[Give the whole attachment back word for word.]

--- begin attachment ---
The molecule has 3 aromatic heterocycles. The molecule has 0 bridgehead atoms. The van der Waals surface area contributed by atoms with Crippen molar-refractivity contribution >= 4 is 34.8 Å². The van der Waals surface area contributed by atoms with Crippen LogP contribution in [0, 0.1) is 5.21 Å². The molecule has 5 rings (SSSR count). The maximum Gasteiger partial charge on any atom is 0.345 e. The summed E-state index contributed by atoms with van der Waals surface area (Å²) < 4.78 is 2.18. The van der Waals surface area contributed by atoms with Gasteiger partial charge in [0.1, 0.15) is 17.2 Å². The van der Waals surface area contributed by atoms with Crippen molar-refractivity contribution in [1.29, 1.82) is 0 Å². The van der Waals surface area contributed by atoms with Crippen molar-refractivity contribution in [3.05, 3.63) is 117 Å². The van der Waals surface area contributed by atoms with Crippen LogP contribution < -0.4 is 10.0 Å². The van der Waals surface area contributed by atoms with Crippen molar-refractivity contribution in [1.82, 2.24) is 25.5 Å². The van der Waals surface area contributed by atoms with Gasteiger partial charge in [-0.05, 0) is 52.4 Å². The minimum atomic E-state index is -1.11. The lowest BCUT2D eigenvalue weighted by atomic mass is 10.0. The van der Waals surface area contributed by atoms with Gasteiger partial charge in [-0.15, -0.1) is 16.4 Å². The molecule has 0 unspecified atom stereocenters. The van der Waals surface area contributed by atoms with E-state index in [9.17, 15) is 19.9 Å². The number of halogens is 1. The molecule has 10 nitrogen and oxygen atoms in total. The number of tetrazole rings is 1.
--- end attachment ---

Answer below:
The molecule has 3 aromatic heterocycles. The molecule has 0 bridgehead atoms. The van der Waals surface area contributed by atoms with Crippen molar-refractivity contribution >= 4 is 34.8 Å². The van der Waals surface area contributed by atoms with Crippen LogP contribution in [0, 0.1) is 5.21 Å². The molecule has 5 rings (SSSR count). The maximum Gasteiger partial charge on any atom is 0.345 e. The summed E-state index contributed by atoms with van der Waals surface area (Å²) < 4.78 is 2.18. The van der Waals surface area contributed by atoms with Gasteiger partial charge in [0.1, 0.15) is 17.2 Å². The van der Waals surface area contributed by atoms with Crippen molar-refractivity contribution in [1.29, 1.82) is 0 Å². The van der Waals surface area contributed by atoms with Crippen molar-refractivity contribution in [3.05, 3.63) is 117 Å². The van der Waals surface area contributed by atoms with Crippen LogP contribution < -0.4 is 10.0 Å². The van der Waals surface area contributed by atoms with Crippen molar-refractivity contribution in [1.82, 2.24) is 25.5 Å². The van der Waals surface area contributed by atoms with Gasteiger partial charge in [-0.05, 0) is 52.4 Å². The minimum atomic E-state index is -1.11. The lowest BCUT2D eigenvalue weighted by atomic mass is 10.0. The van der Waals surface area contributed by atoms with Gasteiger partial charge in [-0.15, -0.1) is 16.4 Å². The molecule has 0 unspecified atom stereocenters. The van der Waals surface area contributed by atoms with E-state index in [9.17, 15) is 19.9 Å². The number of halogens is 1. The molecule has 10 nitrogen and oxygen atoms in total. The number of tetrazole rings is 1.